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Planning commission recommends temporary office development cap downtown, but with some conditions

Original post made on Nov 9, 2022

With concerns about parking and the jobs-housing imbalance top of mind, city staff want to put a temporary limit on office development in downtown Mountain View.

Read the full story here Web Link posted Tuesday, November 8, 2022, 1:04 PM

Comments (1)

Posted by Leslie Bain
a resident of Cuesta Park
on Nov 9, 2022 at 10:05 am

Leslie Bain is a registered user.

I was very excited to read this news this morning, but as I continued to read, I began to wonder if it is merely an empty symbolic gesture. The bit about commissioners adding "a few conditions to ensure projects already in the pipeline aren’t punished" sounds reasonable, but it depends on the cutoff date (which should be ASAP or even sooner, IMHO). If everyone who was considering development in the next few years now rushes to get an application in, how much office construction will actually be prevented?

This part sounds GREAT:

"Commissioner Chris Clark shared Cranston’s concerns, and proposed a compromise: he moved that the EPC recommend the temporary cap on office development to the city council, but also include a suggestion that the council prioritize the Downtown Precise Plan Update process alongside their consideration of a temporary office development cap."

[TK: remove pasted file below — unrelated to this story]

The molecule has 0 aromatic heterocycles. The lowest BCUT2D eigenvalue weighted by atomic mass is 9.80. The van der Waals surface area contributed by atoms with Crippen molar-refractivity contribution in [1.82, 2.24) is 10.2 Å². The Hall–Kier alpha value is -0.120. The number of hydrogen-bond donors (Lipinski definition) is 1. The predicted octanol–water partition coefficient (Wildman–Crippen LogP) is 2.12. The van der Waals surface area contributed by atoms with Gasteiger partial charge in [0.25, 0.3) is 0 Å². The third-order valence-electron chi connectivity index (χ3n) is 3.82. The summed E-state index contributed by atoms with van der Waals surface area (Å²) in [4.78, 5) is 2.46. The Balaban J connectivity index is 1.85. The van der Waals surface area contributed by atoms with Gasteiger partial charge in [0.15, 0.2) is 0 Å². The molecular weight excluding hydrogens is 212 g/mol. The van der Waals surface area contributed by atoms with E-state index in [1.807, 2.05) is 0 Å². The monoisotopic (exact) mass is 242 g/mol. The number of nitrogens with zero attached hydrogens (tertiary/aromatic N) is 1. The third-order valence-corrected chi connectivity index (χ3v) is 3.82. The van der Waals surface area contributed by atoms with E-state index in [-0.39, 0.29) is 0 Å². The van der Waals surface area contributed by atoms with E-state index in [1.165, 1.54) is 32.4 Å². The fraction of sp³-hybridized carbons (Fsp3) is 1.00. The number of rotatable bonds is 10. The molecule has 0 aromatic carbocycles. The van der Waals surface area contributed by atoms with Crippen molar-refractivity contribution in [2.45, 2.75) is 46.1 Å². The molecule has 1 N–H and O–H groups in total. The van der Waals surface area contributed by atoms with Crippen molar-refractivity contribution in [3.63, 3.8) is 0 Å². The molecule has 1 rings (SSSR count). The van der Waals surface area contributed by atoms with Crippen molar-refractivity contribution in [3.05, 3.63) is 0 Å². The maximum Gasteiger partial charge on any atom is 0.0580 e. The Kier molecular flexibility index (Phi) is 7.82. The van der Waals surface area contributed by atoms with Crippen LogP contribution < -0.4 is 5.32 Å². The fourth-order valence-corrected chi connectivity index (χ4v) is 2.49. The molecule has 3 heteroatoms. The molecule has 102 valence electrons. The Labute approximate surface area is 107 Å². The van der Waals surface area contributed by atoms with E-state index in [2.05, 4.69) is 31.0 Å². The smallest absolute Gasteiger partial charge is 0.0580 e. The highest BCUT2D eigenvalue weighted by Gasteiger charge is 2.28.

CLEARLY, CLEARLY, CLEARLY the Downtown Precise Plan needs to be updated.

This is the part that concerns me:

""His motion also suggested that the council set a cutoff date to allow developers to submit applications for their projects before the cap goes into effect ... "

The EPC is giving developers one last chance to get their proposals in for new projects like the one that is hated so much at 590 Castro. Why? In order to be "fair" to developers. And this is a temporary cap that only lasts two years anyway. If the jobs/housing imbalance is truly a crisis, shouldn't it be treated as a crisis? Why give developers one last chance to make the problems even worse?

Seems to me that this "temporary" measure might have the opposite effect than what is intended, it might ENCOURAGE developers to submit their proposals for office construction before the door closes. Lovely.

Also, sad to learn about the a new state law – AB 2097 – that limits a city’s ability to require developers to include on-site parking. I've lived in places where parking was extremely limited, it's not fun at all. Developers must be thrilled.

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